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Group tries to revive former subsidized apartment complex in NDG


A group of community activists in Notre-Dame-de-Grâce (NDG) is trying to revive a former subsidized apartment complex on Cavendish Boulevard near Sherbrooke Street.

It's been four years since tenants were forced out of the building at 3880 Cavendish Blvd. because of persistent heating and mould problems.

Project Chance was a social housing project dedicated to single mothers trying to finish school so that they could re-enter the job market.

It had worked wonders for Nissoo Chung, a South Korean single mother who managed to graduate from university with a business degree because of Project Chance.

"I don't think I could have done without it, more so because I didn't have a family network, I didn't know anybody," she said.

But four years ago, the Project Chance building was forced to close. The heat didn't work, which led to burst pipes, making it unliveable. A dozen single mothers lost their subsidized apartments overnight. Despite promises to fix the building, it has remained abandoned since.

"There are no means for us to restart any of these projects; there's no money. And to get anything going, the first starting point is the money," said Halah Al-Ubaidi, director of NDG Community Council.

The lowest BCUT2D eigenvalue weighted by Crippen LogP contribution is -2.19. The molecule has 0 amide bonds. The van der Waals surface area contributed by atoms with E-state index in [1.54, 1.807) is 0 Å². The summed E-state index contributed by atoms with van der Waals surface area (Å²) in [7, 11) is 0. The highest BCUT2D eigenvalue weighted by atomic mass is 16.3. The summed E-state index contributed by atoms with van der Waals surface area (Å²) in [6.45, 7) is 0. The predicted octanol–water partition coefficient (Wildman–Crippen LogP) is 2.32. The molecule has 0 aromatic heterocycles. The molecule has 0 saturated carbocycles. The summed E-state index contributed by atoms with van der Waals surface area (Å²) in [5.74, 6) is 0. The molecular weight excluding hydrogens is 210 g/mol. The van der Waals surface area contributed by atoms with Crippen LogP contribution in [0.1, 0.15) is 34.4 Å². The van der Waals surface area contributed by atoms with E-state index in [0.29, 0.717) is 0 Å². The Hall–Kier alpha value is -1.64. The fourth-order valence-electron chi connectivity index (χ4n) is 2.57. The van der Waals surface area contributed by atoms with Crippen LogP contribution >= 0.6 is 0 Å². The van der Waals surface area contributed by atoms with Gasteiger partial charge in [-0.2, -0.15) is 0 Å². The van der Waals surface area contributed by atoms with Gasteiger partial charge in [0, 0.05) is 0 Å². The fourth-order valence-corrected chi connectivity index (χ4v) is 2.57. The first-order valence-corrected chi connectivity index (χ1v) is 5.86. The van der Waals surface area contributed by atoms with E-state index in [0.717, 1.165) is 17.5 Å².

The Liberal member of the National Assembly for NDG, Desiree McGraw, is launching a task force to reopen Project Chance. NDG, she says, is family-friendly but also suffers from a severe shortage of affordable housing.

"It was a great model, Project Chance. Young women, single parents, allow them to pursue their education, and then morph into other housing once they graduated," said McGraw, "so it's investing in women, in children, in communities."

The problem is that Quebec already has 37,000 families on a waiting list for subsidized housing, and provincial budgets only fund a few thousand new ones yearly. The Liberal opposition says the CAQ government did not live up to its promise to invest in aging social housing buildings, according to Virginie Dufour, the Liberal critic for municipal affairs and housing.

Three years later, a renovation program still needs to be in place. Other housing projects in NDG do provide apartments for single mothers but they're not sufficient. Those lucky enough to find one say they would have nowhere else to go otherwise.

"We'd probably end up having to live with my parents because, with two kids, I couldn't afford an apartment on my own," said Ariel Haggerty, a mother of two.

And yet, despite the shortage, the building continues to sit empty, waiting for repairs while single mothers struggle to find a roof. Top Stories

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